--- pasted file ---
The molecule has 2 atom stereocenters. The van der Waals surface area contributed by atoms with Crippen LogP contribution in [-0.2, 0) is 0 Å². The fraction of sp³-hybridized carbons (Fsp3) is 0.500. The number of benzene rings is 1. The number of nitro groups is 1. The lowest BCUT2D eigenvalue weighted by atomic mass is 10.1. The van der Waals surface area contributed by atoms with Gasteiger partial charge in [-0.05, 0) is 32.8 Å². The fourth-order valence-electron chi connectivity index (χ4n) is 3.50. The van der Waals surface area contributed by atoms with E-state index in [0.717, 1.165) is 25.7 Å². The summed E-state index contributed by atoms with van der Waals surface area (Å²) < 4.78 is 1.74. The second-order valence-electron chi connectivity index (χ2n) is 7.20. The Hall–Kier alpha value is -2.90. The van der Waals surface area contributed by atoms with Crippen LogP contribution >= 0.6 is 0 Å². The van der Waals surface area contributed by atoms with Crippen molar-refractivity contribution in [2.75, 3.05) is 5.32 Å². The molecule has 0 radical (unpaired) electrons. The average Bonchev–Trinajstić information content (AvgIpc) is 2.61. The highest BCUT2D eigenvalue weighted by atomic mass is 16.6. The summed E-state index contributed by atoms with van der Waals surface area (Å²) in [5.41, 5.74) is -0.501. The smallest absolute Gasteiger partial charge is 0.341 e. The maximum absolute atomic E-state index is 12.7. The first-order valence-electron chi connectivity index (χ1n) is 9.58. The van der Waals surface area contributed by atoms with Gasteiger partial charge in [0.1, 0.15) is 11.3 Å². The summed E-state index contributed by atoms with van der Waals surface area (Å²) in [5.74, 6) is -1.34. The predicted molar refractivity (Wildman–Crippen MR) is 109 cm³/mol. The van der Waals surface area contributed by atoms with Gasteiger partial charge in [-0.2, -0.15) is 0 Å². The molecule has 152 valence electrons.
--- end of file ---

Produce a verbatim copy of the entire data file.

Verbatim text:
The molecule has 2 atom stereocenters. The van der Waals surface area contributed by atoms with Crippen LogP contribution in [-0.2, 0) is 0 Å². The fraction of sp³-hybridized carbons (Fsp3) is 0.500. The number of benzene rings is 1. The number of nitro groups is 1. The lowest BCUT2D eigenvalue weighted by atomic mass is 10.1. The van der Waals surface area contributed by atoms with Gasteiger partial charge in [-0.05, 0) is 32.8 Å². The fourth-order valence-electron chi connectivity index (χ4n) is 3.50. The van der Waals surface area contributed by atoms with E-state index in [0.717, 1.165) is 25.7 Å². The summed E-state index contributed by atoms with van der Waals surface area (Å²) < 4.78 is 1.74. The second-order valence-electron chi connectivity index (χ2n) is 7.20. The Hall–Kier alpha value is -2.90. The van der Waals surface area contributed by atoms with Crippen LogP contribution >= 0.6 is 0 Å². The van der Waals surface area contributed by atoms with Crippen molar-refractivity contribution in [2.75, 3.05) is 5.32 Å². The molecule has 0 radical (unpaired) electrons. The average Bonchev–Trinajstić information content (AvgIpc) is 2.61. The highest BCUT2D eigenvalue weighted by atomic mass is 16.6. The summed E-state index contributed by atoms with van der Waals surface area (Å²) in [5.41, 5.74) is -0.501. The smallest absolute Gasteiger partial charge is 0.341 e. The maximum absolute atomic E-state index is 12.7. The first-order valence-electron chi connectivity index (χ1n) is 9.58. The van der Waals surface area contributed by atoms with Gasteiger partial charge in [0.1, 0.15) is 11.3 Å². The summed E-state index contributed by atoms with van der Waals surface area (Å²) in [5.74, 6) is -1.34. The predicted molar refractivity (Wildman–Crippen MR) is 109 cm³/mol. The van der Waals surface area contributed by atoms with Gasteiger partial charge in [-0.2, -0.15) is 0 Å². The molecule has 152 valence electrons.